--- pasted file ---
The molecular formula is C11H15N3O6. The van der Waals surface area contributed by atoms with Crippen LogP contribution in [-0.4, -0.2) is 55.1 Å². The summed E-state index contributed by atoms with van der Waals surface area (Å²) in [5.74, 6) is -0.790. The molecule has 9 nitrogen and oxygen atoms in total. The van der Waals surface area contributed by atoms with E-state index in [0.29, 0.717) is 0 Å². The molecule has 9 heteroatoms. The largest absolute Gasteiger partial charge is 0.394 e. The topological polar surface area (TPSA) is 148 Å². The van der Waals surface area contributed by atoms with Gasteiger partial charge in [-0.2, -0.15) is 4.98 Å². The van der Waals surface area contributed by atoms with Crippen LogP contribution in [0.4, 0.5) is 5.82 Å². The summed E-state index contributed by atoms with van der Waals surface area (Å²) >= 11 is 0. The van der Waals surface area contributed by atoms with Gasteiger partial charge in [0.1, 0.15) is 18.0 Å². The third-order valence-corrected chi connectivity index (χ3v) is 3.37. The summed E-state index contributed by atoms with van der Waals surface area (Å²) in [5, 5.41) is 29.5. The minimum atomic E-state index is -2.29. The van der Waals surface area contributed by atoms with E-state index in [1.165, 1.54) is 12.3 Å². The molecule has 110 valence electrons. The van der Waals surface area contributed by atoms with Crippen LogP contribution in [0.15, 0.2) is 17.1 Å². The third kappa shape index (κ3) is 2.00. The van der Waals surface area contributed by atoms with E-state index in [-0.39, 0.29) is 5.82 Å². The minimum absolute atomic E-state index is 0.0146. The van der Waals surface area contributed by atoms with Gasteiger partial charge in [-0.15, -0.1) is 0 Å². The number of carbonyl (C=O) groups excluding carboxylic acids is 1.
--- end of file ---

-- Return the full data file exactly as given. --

The molecular formula is C11H15N3O6. The van der Waals surface area contributed by atoms with Crippen LogP contribution in [-0.4, -0.2) is 55.1 Å². The summed E-state index contributed by atoms with van der Waals surface area (Å²) in [5.74, 6) is -0.790. The molecule has 9 nitrogen and oxygen atoms in total. The van der Waals surface area contributed by atoms with E-state index in [0.29, 0.717) is 0 Å². The molecule has 9 heteroatoms. The largest absolute Gasteiger partial charge is 0.394 e. The topological polar surface area (TPSA) is 148 Å². The van der Waals surface area contributed by atoms with Gasteiger partial charge in [-0.2, -0.15) is 4.98 Å². The van der Waals surface area contributed by atoms with Crippen LogP contribution in [0.4, 0.5) is 5.82 Å². The summed E-state index contributed by atoms with van der Waals surface area (Å²) >= 11 is 0. The van der Waals surface area contributed by atoms with Gasteiger partial charge in [0.1, 0.15) is 18.0 Å². The third-order valence-corrected chi connectivity index (χ3v) is 3.37. The summed E-state index contributed by atoms with van der Waals surface area (Å²) in [5, 5.41) is 29.5. The minimum atomic E-state index is -2.29. The van der Waals surface area contributed by atoms with E-state index in [1.165, 1.54) is 12.3 Å². The molecule has 110 valence electrons. The van der Waals surface area contributed by atoms with Crippen LogP contribution in [0.15, 0.2) is 17.1 Å². The third kappa shape index (κ3) is 2.00. The van der Waals surface area contributed by atoms with E-state index in [-0.39, 0.29) is 5.82 Å². The minimum absolute atomic E-state index is 0.0146. The van der Waals surface area contributed by atoms with Gasteiger partial charge in [-0.15, -0.1) is 0 Å². The number of carbonyl (C=O) groups excluding carboxylic acids is 1.